TEACHING AND LEARNING FOR SOCIAL IMPACT

Engaging Everyone in ACTS That Lead to TRANSFORMATION

In order for education to change lives, it must be transformative.* As such, I work in multiple contexts:  first as a university professor on matters of teaching and learning; as a religious worker within the realm of spiritual formation; and finally, in our larger national community.  My hope in each of these spheres is to create communities of critical reflection where learners are able to cordon off “business as usual” and seek new responses to nagging problems.  As a result, I pay attention to:


• how systems of preference and style impact the way we see ourselves and relate to others;
• how knowledge (issues of epistemology) and values are constructed and enacted as forms of self and group knowledge;
• the use of our imagination to reshape real and perceived realities;
• how working in teams can be a way to starve the tyrannies of narrow-mindedness, competition and efficiency;
•  the liberating possibilities inherent in democratic ways of thinking and being.

*(see the text, "Learning as Transformation" by Jack Mezirow and Associates; 2000).

Multi-Racial Congregations

November 2014.  Thirty seminarians and congregational lay leaders joined me in Tulsa, Oklahoma to explore how a ministry of faith formation happens in the context of multi-racial faith communities. Turns out it's quite rare, but when it happens, it's a powerful thing to behold.  Our shared text was two Tulsa Unitarian Universalist congregations - All Souls and Church of the Restoration - who have committed extraordinary spiritual and intellectual resources to the challenge.  I wrote a working paper, "Spiritual Malpractice and the Struggle for Voice in Multi-racial Congregations" to explore how faith formation, as a tool of developmental psychology, works in such a setting.  Student papers and essays are suggesting that we've hit a golden vein for exploration and on-going learning.  I'm excited to explore this in the coming months.

Bearing Witness.  Beloved Conversation participants talk about their learning outcomes. For more information or to gain a liscense to use, click here

“If you told me 10 weeks ago that I’d be sitting in circle with Black Christians, singing a gospel song about interconnectedness, I would have told you that you were crazy!”  - White, male humanist

 

“Thank you for telling something I didn’t want to hear. You’re helping me return to the real intentions of my heart.” – White, female, Jewish elder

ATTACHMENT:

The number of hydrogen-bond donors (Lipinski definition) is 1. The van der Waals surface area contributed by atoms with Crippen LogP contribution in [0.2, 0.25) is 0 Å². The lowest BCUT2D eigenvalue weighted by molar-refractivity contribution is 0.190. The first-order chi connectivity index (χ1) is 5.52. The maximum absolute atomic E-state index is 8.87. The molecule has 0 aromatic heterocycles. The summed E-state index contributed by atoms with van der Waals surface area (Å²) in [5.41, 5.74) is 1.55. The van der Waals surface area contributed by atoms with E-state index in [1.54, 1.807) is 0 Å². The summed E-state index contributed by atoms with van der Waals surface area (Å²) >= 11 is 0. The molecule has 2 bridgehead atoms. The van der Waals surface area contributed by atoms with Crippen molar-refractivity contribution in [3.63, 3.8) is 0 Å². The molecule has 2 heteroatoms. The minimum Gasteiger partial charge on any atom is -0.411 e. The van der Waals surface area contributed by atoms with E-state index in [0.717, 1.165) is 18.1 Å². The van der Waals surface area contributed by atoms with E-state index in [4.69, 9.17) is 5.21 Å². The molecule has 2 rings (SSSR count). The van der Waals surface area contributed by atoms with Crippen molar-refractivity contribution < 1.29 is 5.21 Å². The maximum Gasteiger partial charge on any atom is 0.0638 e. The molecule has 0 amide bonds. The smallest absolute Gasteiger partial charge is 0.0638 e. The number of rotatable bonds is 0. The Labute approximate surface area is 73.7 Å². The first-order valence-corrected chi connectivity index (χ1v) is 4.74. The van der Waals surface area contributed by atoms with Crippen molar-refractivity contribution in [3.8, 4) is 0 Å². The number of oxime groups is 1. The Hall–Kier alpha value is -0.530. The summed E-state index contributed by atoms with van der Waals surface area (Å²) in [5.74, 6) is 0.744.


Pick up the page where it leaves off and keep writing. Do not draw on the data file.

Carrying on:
“Simply because Black people know oppression does not mean we have nothing to learn about how we’ve been shaped by racism.” – Black, female lay leader

Beloved Conversations was created out of a consultancy with First Unitarian Church, Portland Oregon to explore matters of "race and ethnicity" as a function of spiritual development.   The curriculum includes a 1.5 day retreat followed by eight "sessions" wherein participants are asked to place the stories of their lives into a critical yet sacred conversation with dominating structures that divide the human family.

BELOVED CONVERSATIONS
MEDITATION ON RACE & ETHNICITY

 

CLASSROOM STRATEGIES

That Bring the World We Dream About

I recently overheard a student say, "you never know what will happen in a Mark-Hicks-class."  I take that comment as a point of pride!  Learning does not happen when we are safely tucked inside our comfort zones.  Learning happens when we reach, as my colleague Jennifer Garvey Berger writes, " the edge of our meaning."   Thus, my classroom tilts toward the evocative end of things, stretching everyone - including myself - into places where we can bump up against what we "think" we know.  It is in those spaces that the magic of transformation happens.

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GETTING THE WORD OUT

​TEACHING THROUGH TWITTER​
 

Technology, like any tool, can be used in ways that cut us off or, conversely, connect us to a world we never imagined.  As a Transformative Educator, I’m constantly playing with a wide variety of technologies…I’m always in search for new ways to notice why we’re alive! Here, during the early days of Twitter, I took my students to a museum on the campus of the University of Chicago. While they were exploring ideas and images throughout the exhibit, they  found themselves living the question: how might this new technology help me engage with fellow learners?   A wonderfully vibrant discussion was launched, one that is yet to be fully understood.